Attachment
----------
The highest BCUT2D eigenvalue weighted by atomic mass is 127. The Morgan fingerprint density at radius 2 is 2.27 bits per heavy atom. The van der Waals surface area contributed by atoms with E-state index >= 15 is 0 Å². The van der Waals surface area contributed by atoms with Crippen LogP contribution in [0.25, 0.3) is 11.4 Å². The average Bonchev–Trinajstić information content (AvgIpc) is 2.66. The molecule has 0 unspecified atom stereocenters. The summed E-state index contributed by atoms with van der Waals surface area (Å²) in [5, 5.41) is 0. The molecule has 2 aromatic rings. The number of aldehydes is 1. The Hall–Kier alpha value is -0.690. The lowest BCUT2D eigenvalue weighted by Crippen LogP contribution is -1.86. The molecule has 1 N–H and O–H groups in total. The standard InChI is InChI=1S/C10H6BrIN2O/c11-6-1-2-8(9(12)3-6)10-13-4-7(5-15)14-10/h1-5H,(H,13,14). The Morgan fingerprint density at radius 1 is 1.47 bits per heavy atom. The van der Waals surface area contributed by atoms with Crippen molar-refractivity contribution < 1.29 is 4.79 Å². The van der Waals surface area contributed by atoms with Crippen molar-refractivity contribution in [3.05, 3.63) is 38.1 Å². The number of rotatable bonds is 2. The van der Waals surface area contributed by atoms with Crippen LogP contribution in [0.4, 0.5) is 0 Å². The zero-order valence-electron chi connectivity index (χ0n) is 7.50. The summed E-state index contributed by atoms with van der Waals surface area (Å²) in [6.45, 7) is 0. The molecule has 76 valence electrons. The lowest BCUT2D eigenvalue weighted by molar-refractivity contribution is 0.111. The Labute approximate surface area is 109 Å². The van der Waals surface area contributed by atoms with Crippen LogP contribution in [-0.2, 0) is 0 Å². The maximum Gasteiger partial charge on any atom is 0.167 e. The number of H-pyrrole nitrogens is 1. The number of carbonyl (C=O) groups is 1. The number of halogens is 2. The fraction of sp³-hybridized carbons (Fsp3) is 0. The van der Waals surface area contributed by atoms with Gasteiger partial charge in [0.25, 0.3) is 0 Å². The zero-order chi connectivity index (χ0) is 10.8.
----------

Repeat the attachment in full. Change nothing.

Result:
The highest BCUT2D eigenvalue weighted by atomic mass is 127. The Morgan fingerprint density at radius 2 is 2.27 bits per heavy atom. The van der Waals surface area contributed by atoms with E-state index >= 15 is 0 Å². The van der Waals surface area contributed by atoms with Crippen LogP contribution in [0.25, 0.3) is 11.4 Å². The average Bonchev–Trinajstić information content (AvgIpc) is 2.66. The molecule has 0 unspecified atom stereocenters. The summed E-state index contributed by atoms with van der Waals surface area (Å²) in [5, 5.41) is 0. The molecule has 2 aromatic rings. The number of aldehydes is 1. The Hall–Kier alpha value is -0.690. The lowest BCUT2D eigenvalue weighted by Crippen LogP contribution is -1.86. The molecule has 1 N–H and O–H groups in total. The standard InChI is InChI=1S/C10H6BrIN2O/c11-6-1-2-8(9(12)3-6)10-13-4-7(5-15)14-10/h1-5H,(H,13,14). The Morgan fingerprint density at radius 1 is 1.47 bits per heavy atom. The van der Waals surface area contributed by atoms with Crippen molar-refractivity contribution < 1.29 is 4.79 Å². The van der Waals surface area contributed by atoms with Crippen molar-refractivity contribution in [3.05, 3.63) is 38.1 Å². The number of rotatable bonds is 2. The van der Waals surface area contributed by atoms with Crippen LogP contribution in [0.4, 0.5) is 0 Å². The zero-order valence-electron chi connectivity index (χ0n) is 7.50. The summed E-state index contributed by atoms with van der Waals surface area (Å²) in [6.45, 7) is 0. The molecule has 76 valence electrons. The lowest BCUT2D eigenvalue weighted by molar-refractivity contribution is 0.111. The Labute approximate surface area is 109 Å². The van der Waals surface area contributed by atoms with Crippen LogP contribution in [-0.2, 0) is 0 Å². The maximum Gasteiger partial charge on any atom is 0.167 e. The number of H-pyrrole nitrogens is 1. The number of carbonyl (C=O) groups is 1. The number of halogens is 2. The fraction of sp³-hybridized carbons (Fsp3) is 0. The van der Waals surface area contributed by atoms with Gasteiger partial charge in [0.25, 0.3) is 0 Å². The zero-order chi connectivity index (χ0) is 10.8.